If there’s anyone good at digging themselves a hole it’s Hollywood Marmite, Shia LaBeouf. Not only does he poo-poo monsieur Spielberg in one the greatest movie franchises of all-time, don a paper bag in public ‘not seeking attention’, but he whipped out his special purpose in Nymphomaniac. He even allegedly slugged Tom Hardy on the set of Lawless.
Why are we spending any amount of time on this ruffian, giving the moving picture box a bad reputation? One word: Holes. Back in the days of university, I had the pleasure of working in a video shop to supplement my then roll-up needs, money for cider and the occasional notebook for lectures. During the day shift, it was mostly old ladies and work-shy folk who’d loiter the premises, looking for obscure films nobody liked or ignoring a recommendation from yours truly. But the majority of the time it was relatively dead so staff would pass the time watching family-friendly films.
For the majority of the time, we’d watch 80s classics or The Simpsons over and over again because all the new ‘safe’ films were duds. It’s not like we could put on Freddy Vs Jason. Well, we could, but the boss would have been in big trouble. Enter Holes. It was a straight-to-video flick that would undoubtedly pass the time to some degree, but little did we know that it would be such a great film.
Holes tells the story of Stanley Yelnats, Shia LeBeouf’s debut, a teenager whose family has the misfortune of being cursed with bad luck due to the mishaps on an ancestor not keeping a promise with a fortune teller. Stanley follows this path of calamity and gets mistaken for a thief, half-inching a pair of baseball boots. With his bad luck firing on all cylinders, he gets imprisoned in a juvenile prison camp for 18 months Camp Green Lake, in the middle of nowhere. Naturally.
In his time at the camp, Stanley promptly gets branded with the nickname, Caveman, after he finds a fossil in one of the many holes that these meddling kids have to dig each day. He also finds another item that he becomes obsessed with and starts to unravel an intriguing past that connects his family to what he has found. The purpose of digging holes in the blistering heat is apparently punishment for their crime. Still, there is an agenda: the powers that be are looking for something, something in particular that will benefit all parties financially. Ok, that’s a somewhat convoluted attempt to be discreet by saying they’re looking for treasure, and maybe Stanley has tuned in on that, albeit, unexpectedly.
Stanley somehow gets involved in a more in-depth plot that is told in flashback, dating back to the 19th century; a tale of love, betrayal and comeuppance; jumping back and forth from the past to the present. Yes, Holes does feel like quite a low-budget straight-to-video film, but the performances are brilliant – Shia LeBeouf, this ratbag who got a little too big for his boots shines as the lead, firmly supported by a stellar cast. Who else stars in this low-key movie? Sigourney Weaver, Jon Voight, Patricia Arquette (when she was good – anyone remember True Romance?!), Jon Voight and Tim Blake Nelson – playing a classic weasel that he plays oh so well. Even the Fonz, Henry Wrinkler makes an appearance.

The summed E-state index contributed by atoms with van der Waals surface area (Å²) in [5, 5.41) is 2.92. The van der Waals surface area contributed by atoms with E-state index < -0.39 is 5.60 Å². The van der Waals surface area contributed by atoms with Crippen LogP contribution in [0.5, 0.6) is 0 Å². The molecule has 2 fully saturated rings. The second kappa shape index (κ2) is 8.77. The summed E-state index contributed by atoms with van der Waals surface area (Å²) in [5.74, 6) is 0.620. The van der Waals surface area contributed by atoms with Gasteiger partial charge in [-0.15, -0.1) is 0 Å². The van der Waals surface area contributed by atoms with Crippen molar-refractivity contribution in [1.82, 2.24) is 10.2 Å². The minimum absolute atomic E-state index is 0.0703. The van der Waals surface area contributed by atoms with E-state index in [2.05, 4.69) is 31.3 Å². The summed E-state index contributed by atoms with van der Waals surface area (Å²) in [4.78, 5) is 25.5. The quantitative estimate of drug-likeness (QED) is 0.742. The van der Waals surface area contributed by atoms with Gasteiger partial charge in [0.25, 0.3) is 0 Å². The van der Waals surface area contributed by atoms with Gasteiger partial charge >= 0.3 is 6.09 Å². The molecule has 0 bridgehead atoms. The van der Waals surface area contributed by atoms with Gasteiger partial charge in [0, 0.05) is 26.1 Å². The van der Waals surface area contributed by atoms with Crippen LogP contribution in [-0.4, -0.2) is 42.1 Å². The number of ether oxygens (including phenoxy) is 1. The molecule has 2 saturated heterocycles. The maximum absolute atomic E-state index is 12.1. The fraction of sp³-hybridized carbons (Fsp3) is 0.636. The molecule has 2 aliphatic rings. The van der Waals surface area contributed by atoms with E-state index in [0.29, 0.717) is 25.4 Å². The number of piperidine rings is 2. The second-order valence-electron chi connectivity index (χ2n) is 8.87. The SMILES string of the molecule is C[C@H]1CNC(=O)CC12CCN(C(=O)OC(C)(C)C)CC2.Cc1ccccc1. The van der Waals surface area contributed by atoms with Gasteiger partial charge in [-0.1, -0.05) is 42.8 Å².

It’s an inoffensive film that ticks a few boxes such as comedy, romance, adventure and a good old-fashioned yarn. When it was released, it made over $70 million on a $20 million budget, making the majority of that from the home market. Not too shabby. Holes isn’t an exclusive property as it was based on a novel of the same name from 1998 by the author Louis Sachar, and apparently pretty accurate. I’ll be honest, I never heard of it, and the book only came to my attention when double-checking when it was released.
Holes won’t change your life, but it’ll make you feel good, and at a time of uncertainty for us all, it’s nice to celebrate the human condition and acknowledge that there’s a lot of good out there even if the lead character has a stupid name and enviable hair. It wasn’t until writing this that I realised who the director of the film is: Andrew Davis – Helm Master General for masterpieces like Under Siege, The Fugitive and Collateral Damage. Ok, except for The Fugitive, they aren’t the classics, but anyone who can work with the ponytailed legend Segal, then subsequently kickstart Shia LeBeouf’s career, propelling him forward to work with greats such as Spielberg, Lars Von Trier, Alex Proyas and Oliver Stone. He even worked with Michael Bay.
However, this isn’t solely a vehicle to celebrate the career of one fellow, but the recognition of Holes – a triumph in the world of family films, making Sunday afternoon so much more pleasant than watching the Toy Story films for the 100th time. Not that there’s anything wrong with the latter, but when you know the script word for word, it’s time for something new. Besides, characters such as Squid, Zero, Armpit and Barfbag are a little more interesting than Woody or Buzz.
Now that Disney+ is finally here, it is with great pleasure to announce that Holes is already available to stream. Not got it yet? The Mouse House is offering the service for a 7 days trial. By the time you read this, I’ll be paying my first instalment as it’s an excellent service to have – it’s got the animated X-Men series, for goodness sake! But more importantly, you can watch films such as Holes and see the great potential that Shia The Beef had before he squandered and went rogue.